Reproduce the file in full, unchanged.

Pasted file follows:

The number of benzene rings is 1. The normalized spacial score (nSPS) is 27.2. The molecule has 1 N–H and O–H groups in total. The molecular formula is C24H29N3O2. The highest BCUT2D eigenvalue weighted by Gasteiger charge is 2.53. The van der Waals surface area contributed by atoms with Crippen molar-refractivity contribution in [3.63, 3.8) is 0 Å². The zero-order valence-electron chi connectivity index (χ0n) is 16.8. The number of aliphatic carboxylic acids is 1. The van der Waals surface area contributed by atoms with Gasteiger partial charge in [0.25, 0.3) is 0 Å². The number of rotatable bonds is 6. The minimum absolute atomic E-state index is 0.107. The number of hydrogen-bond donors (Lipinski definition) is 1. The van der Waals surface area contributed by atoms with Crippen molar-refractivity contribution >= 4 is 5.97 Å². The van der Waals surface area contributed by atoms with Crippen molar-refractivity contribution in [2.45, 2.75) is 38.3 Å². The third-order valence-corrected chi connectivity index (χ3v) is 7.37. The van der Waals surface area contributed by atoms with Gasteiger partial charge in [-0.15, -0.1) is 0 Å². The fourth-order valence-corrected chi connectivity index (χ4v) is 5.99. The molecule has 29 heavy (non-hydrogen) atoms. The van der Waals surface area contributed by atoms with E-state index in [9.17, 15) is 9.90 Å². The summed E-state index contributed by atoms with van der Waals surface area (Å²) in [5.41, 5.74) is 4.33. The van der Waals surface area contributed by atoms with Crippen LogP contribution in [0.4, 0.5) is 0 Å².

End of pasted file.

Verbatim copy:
The number of benzene rings is 1. The normalized spacial score (nSPS) is 27.2. The molecule has 1 N–H and O–H groups in total. The molecular formula is C24H29N3O2. The highest BCUT2D eigenvalue weighted by Gasteiger charge is 2.53. The van der Waals surface area contributed by atoms with Crippen molar-refractivity contribution in [3.63, 3.8) is 0 Å². The zero-order valence-electron chi connectivity index (χ0n) is 16.8. The number of aliphatic carboxylic acids is 1. The van der Waals surface area contributed by atoms with Gasteiger partial charge in [0.25, 0.3) is 0 Å². The number of rotatable bonds is 6. The minimum absolute atomic E-state index is 0.107. The number of hydrogen-bond donors (Lipinski definition) is 1. The van der Waals surface area contributed by atoms with Crippen molar-refractivity contribution >= 4 is 5.97 Å². The van der Waals surface area contributed by atoms with Crippen molar-refractivity contribution in [2.45, 2.75) is 38.3 Å². The third-order valence-corrected chi connectivity index (χ3v) is 7.37. The van der Waals surface area contributed by atoms with Gasteiger partial charge in [-0.15, -0.1) is 0 Å². The fourth-order valence-corrected chi connectivity index (χ4v) is 5.99. The molecule has 29 heavy (non-hydrogen) atoms. The van der Waals surface area contributed by atoms with E-state index in [9.17, 15) is 9.90 Å². The summed E-state index contributed by atoms with van der Waals surface area (Å²) in [5.41, 5.74) is 4.33. The van der Waals surface area contributed by atoms with Crippen LogP contribution in [0.4, 0.5) is 0 Å².